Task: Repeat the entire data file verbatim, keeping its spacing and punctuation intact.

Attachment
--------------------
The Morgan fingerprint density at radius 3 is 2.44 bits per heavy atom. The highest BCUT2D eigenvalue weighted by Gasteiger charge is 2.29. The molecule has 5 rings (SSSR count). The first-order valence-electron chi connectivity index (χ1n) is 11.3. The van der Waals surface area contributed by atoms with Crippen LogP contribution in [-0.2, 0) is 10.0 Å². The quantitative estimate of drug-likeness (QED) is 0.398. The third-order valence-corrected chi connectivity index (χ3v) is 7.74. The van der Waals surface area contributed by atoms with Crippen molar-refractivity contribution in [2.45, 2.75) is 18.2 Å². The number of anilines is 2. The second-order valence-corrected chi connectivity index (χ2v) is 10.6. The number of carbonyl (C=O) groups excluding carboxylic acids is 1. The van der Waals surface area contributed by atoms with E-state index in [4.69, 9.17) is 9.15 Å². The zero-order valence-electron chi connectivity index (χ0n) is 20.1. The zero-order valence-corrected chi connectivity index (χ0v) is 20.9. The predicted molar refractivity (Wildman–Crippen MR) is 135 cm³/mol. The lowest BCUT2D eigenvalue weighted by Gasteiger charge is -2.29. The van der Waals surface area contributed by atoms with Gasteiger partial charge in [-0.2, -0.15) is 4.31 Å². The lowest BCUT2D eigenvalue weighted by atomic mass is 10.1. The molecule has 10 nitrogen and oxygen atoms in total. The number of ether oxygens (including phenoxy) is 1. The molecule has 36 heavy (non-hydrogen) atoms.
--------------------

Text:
The Morgan fingerprint density at radius 3 is 2.44 bits per heavy atom. The highest BCUT2D eigenvalue weighted by Gasteiger charge is 2.29. The molecule has 5 rings (SSSR count). The first-order valence-electron chi connectivity index (χ1n) is 11.3. The van der Waals surface area contributed by atoms with Crippen LogP contribution in [-0.2, 0) is 10.0 Å². The quantitative estimate of drug-likeness (QED) is 0.398. The third-order valence-corrected chi connectivity index (χ3v) is 7.74. The van der Waals surface area contributed by atoms with Crippen molar-refractivity contribution in [2.45, 2.75) is 18.2 Å². The number of anilines is 2. The second-order valence-corrected chi connectivity index (χ2v) is 10.6. The number of carbonyl (C=O) groups excluding carboxylic acids is 1. The van der Waals surface area contributed by atoms with E-state index in [4.69, 9.17) is 9.15 Å². The zero-order valence-electron chi connectivity index (χ0n) is 20.1. The zero-order valence-corrected chi connectivity index (χ0v) is 20.9. The predicted molar refractivity (Wildman–Crippen MR) is 135 cm³/mol. The lowest BCUT2D eigenvalue weighted by Gasteiger charge is -2.29. The van der Waals surface area contributed by atoms with Gasteiger partial charge in [-0.2, -0.15) is 4.31 Å². The lowest BCUT2D eigenvalue weighted by atomic mass is 10.1. The molecule has 10 nitrogen and oxygen atoms in total. The number of ether oxygens (including phenoxy) is 1. The molecule has 36 heavy (non-hydrogen) atoms.